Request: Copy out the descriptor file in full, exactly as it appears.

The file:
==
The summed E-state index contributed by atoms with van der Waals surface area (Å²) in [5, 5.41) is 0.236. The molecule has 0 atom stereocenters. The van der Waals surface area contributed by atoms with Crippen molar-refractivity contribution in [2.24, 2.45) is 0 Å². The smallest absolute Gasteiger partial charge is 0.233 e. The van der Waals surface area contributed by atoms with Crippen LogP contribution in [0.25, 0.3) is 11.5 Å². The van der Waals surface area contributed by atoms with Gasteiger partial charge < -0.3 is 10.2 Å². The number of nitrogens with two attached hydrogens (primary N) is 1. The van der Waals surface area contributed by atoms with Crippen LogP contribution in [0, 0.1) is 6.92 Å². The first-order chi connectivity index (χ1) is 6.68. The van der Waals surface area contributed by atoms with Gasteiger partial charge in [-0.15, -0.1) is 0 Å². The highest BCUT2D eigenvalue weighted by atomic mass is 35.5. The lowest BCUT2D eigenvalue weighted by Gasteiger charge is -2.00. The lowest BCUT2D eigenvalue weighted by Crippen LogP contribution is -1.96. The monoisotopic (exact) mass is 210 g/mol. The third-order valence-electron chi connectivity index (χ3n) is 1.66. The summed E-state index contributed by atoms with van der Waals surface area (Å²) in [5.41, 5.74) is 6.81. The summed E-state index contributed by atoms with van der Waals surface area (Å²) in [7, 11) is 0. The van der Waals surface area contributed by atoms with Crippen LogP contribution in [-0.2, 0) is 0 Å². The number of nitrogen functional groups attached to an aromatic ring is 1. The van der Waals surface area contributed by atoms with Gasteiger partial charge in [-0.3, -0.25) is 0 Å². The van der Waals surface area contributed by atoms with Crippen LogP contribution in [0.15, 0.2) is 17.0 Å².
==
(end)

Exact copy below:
The summed E-state index contributed by atoms with van der Waals surface area (Å²) in [5, 5.41) is 0.236. The molecule has 0 atom stereocenters. The van der Waals surface area contributed by atoms with Crippen molar-refractivity contribution in [2.24, 2.45) is 0 Å². The smallest absolute Gasteiger partial charge is 0.233 e. The van der Waals surface area contributed by atoms with Crippen LogP contribution in [0.25, 0.3) is 11.5 Å². The van der Waals surface area contributed by atoms with Gasteiger partial charge < -0.3 is 10.2 Å². The number of nitrogens with two attached hydrogens (primary N) is 1. The van der Waals surface area contributed by atoms with Crippen LogP contribution in [0, 0.1) is 6.92 Å². The first-order chi connectivity index (χ1) is 6.68. The van der Waals surface area contributed by atoms with Gasteiger partial charge in [-0.15, -0.1) is 0 Å². The highest BCUT2D eigenvalue weighted by atomic mass is 35.5. The lowest BCUT2D eigenvalue weighted by Gasteiger charge is -2.00. The lowest BCUT2D eigenvalue weighted by Crippen LogP contribution is -1.96. The monoisotopic (exact) mass is 210 g/mol. The third-order valence-electron chi connectivity index (χ3n) is 1.66. The summed E-state index contributed by atoms with van der Waals surface area (Å²) in [5.41, 5.74) is 6.81. The summed E-state index contributed by atoms with van der Waals surface area (Å²) in [7, 11) is 0. The van der Waals surface area contributed by atoms with Crippen LogP contribution in [-0.2, 0) is 0 Å². The number of nitrogen functional groups attached to an aromatic ring is 1. The van der Waals surface area contributed by atoms with Gasteiger partial charge in [-0.3, -0.25) is 0 Å². The van der Waals surface area contributed by atoms with Crippen LogP contribution in [0.15, 0.2) is 17.0 Å².